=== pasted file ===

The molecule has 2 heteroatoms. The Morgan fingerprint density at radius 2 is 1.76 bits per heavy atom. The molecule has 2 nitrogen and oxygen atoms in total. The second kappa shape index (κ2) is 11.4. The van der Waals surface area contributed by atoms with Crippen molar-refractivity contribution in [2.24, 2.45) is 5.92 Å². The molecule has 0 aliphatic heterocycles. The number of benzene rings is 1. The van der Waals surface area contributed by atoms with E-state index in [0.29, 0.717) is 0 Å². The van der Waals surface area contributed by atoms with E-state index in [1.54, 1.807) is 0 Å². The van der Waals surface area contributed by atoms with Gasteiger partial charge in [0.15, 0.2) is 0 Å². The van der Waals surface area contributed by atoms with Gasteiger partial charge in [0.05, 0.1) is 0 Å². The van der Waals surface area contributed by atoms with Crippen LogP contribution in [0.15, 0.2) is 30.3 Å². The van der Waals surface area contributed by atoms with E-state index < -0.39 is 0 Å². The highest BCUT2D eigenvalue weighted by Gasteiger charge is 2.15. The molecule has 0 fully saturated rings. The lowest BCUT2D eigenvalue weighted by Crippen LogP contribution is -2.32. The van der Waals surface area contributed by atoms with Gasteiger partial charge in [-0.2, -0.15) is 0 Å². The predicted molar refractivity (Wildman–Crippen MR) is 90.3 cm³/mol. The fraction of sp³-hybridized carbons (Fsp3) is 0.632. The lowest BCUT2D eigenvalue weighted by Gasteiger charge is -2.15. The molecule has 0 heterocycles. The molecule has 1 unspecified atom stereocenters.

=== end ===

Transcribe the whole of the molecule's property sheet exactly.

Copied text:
The molecule has 2 heteroatoms. The Morgan fingerprint density at radius 2 is 1.76 bits per heavy atom. The molecule has 2 nitrogen and oxygen atoms in total. The second kappa shape index (κ2) is 11.4. The van der Waals surface area contributed by atoms with Crippen molar-refractivity contribution in [2.24, 2.45) is 5.92 Å². The molecule has 0 aliphatic heterocycles. The number of benzene rings is 1. The van der Waals surface area contributed by atoms with E-state index in [0.29, 0.717) is 0 Å². The van der Waals surface area contributed by atoms with E-state index in [1.54, 1.807) is 0 Å². The van der Waals surface area contributed by atoms with Gasteiger partial charge in [0.15, 0.2) is 0 Å². The van der Waals surface area contributed by atoms with Gasteiger partial charge in [0.05, 0.1) is 0 Å². The van der Waals surface area contributed by atoms with Crippen LogP contribution in [0.15, 0.2) is 30.3 Å². The van der Waals surface area contributed by atoms with E-state index < -0.39 is 0 Å². The highest BCUT2D eigenvalue weighted by Gasteiger charge is 2.15. The molecule has 0 fully saturated rings. The lowest BCUT2D eigenvalue weighted by Crippen LogP contribution is -2.32. The van der Waals surface area contributed by atoms with Gasteiger partial charge in [-0.2, -0.15) is 0 Å². The predicted molar refractivity (Wildman–Crippen MR) is 90.3 cm³/mol. The fraction of sp³-hybridized carbons (Fsp3) is 0.632. The lowest BCUT2D eigenvalue weighted by Gasteiger charge is -2.15. The molecule has 0 heterocycles. The molecule has 1 unspecified atom stereocenters.